[This post was sent in by Lisa Hightow-Weidman, MD, MPH, who is assistant professor of medicine at UNC ]
The HIV epidemic in the Southeastern U.S. is concentrated among black men and women and men who have sex with men (MSM). Research—including our own—indicates that MSM use the Internet to meet sex partners and engage in high-risk behaviors more often than other groups.
With the Internet clearly emerging as an important meeting place for MSM, it offers considerable potential as a medium for addressing sexual risk behaviors. My colleagues Peter Leone and Cindy Gay and I have just been awarded a grant from the CDC to study Internet-based partner notification and education methods to stop the spread of HIV in North Carolina. This study targets people with acute HIV infection, or AHI. AHI is the period after infection but before antibodies can be detected. During this short window of time—around 12 weeks—the virus replicates rapidly and is highly transmittable.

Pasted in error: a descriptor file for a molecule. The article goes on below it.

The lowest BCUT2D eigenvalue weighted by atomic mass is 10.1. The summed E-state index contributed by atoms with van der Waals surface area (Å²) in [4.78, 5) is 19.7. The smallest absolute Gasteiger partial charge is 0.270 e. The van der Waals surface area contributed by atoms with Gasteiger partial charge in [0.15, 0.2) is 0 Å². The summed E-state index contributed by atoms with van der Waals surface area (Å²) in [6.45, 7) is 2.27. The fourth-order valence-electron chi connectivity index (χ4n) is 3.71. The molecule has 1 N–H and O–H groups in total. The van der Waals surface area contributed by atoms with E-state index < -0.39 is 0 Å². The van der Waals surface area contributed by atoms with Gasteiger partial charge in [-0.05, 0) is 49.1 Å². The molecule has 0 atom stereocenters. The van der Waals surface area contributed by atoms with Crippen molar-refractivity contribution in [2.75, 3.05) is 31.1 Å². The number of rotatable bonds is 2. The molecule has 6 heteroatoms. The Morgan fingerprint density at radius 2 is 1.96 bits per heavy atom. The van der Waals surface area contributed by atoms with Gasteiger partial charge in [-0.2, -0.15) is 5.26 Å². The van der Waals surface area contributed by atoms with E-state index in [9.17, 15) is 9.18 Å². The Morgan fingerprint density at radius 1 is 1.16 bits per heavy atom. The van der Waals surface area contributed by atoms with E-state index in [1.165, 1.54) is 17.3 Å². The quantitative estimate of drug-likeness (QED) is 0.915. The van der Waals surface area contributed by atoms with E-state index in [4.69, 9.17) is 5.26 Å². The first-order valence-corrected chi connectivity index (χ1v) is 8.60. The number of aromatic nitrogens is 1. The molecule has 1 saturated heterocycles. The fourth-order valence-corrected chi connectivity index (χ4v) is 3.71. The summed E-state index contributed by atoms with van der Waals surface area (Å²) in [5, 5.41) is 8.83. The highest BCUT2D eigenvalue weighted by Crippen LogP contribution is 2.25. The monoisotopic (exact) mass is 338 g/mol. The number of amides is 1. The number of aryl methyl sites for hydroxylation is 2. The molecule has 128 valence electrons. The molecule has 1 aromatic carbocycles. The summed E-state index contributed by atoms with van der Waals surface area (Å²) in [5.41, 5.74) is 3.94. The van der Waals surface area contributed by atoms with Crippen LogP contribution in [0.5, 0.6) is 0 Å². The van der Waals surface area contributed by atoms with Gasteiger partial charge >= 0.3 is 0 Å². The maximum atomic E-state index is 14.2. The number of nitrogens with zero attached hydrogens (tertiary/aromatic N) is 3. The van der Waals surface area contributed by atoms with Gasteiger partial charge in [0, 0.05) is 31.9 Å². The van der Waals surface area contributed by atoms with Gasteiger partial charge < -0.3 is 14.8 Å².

Traditionally we have focused HIV educational efforts at physical venues such as bars and clubs. The Internet opens up a whole new strategy for reaching men who are engaging in high-risk activities but might not be accessed by traditional means. Several studies confirm that both white and black MSM are receptive to Internet-based data collection and interventions, including chat discussions, individual outreach, educational services and message board forums. Using the Internet to notify people in STI outbreaks has proven to be effective — MSM are open to both sending and receiving partner notifications using the Internet. The web-based partner notification service inspot.org, which has received a bit of media attention over the past couple of years, is one successful model.
Earlier HIV diagnosis and detection of acute HIV infection (AHI) are both critical to slowing or stopping the spread of HIV. We believe that by enhancing traditional partner tracing with a novel Internet intervention using email and text messaging among those newly infected, we can increase notification, screening and potentially treatment of infected partners.
- Lisa H-W